(Human Rights Council, A/HRC/29/32, page 20 para 61)
  • Corporate Practices:
    "(...) At a minimum, companies should adhere to principles such as those laid out in the Guiding Principles on Business and Human Rights, the Global Network Initiative’s Principles on Freedom of Expression and Privacy, the European Commission’s ICT Sector Guide on Implementing the UN Guiding Principles on Business and Human Rights, and the Telecommunications Industry Dialogue Guiding Principles. Companies, like States, should refrain from blocking or limiting the transmission of encrypted communications and permit anonymous communication. (...)"
    (Human Rights Council, A/HRC/29/32, page 20 para 62)
  • Encouraging the Use of Encryption and Anonymity Tools:
    "(...) The Special Rapporteur, recognizing that the value of encryption and anonymity tools depends on their widespread adoption, encourages States, civil society organizations and corporations to engage in a campaign to bring encryption by design and default to users around the world and, where necessary, to ensure that users at risk be provided the tools to exercise their right to freedom of opinion and expression securely. (...)"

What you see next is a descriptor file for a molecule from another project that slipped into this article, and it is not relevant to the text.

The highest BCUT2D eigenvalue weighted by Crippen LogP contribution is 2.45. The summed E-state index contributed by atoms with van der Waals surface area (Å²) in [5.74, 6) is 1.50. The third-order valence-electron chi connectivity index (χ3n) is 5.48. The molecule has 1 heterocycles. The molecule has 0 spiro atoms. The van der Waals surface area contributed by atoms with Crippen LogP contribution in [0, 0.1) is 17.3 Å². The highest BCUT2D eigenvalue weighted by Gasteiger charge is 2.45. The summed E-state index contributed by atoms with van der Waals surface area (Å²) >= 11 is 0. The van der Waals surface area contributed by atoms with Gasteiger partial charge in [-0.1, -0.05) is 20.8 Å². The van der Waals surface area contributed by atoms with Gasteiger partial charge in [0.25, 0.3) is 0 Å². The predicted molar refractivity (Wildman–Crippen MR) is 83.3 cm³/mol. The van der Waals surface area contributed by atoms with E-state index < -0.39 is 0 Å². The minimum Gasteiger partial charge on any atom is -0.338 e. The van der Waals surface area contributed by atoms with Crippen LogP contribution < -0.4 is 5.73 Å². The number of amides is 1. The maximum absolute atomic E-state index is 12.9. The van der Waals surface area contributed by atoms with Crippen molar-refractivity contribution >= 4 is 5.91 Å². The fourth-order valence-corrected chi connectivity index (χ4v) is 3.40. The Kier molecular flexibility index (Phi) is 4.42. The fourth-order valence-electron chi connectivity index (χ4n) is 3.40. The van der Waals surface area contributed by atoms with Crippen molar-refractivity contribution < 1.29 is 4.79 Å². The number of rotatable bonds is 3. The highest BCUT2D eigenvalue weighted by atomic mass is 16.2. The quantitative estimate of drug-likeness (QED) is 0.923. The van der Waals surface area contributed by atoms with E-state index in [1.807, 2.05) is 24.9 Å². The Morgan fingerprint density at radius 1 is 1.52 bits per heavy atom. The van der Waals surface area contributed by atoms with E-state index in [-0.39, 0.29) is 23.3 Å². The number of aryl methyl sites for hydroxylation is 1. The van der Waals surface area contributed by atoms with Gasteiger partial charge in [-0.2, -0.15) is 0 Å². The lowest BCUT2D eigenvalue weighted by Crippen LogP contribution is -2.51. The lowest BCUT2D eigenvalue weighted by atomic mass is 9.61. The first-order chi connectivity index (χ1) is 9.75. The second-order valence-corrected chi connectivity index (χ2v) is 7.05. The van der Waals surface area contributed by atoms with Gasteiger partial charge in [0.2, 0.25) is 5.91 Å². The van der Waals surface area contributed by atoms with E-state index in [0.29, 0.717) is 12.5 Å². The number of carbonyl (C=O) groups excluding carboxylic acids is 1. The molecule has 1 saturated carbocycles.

(Human Rights Council, A/HRC/29/32, page 20 para 63)


Report of the Special Rapporteur on the promotion and protection of the right to freedom of opinion and expression, David Kaye, to the UN Human Rights Council, A/HRC/29/32, 22 May 2015

"Selected References: Unofficial Companion to Report of the Special Rapporteur (A/HRC/29/32) on Encryption, Anonymity and the Freedom of Expression" by UCI Law International Justice Clinic

UN Human Rights, "Report on encryption, anonymity, and the human rights framework" with links to download the submissions reviewed for this Report

List of documents for the 29th session of the UN Human Rights Council

Verlag Dr. Otto Schmidt vom 29.05.2015 17:25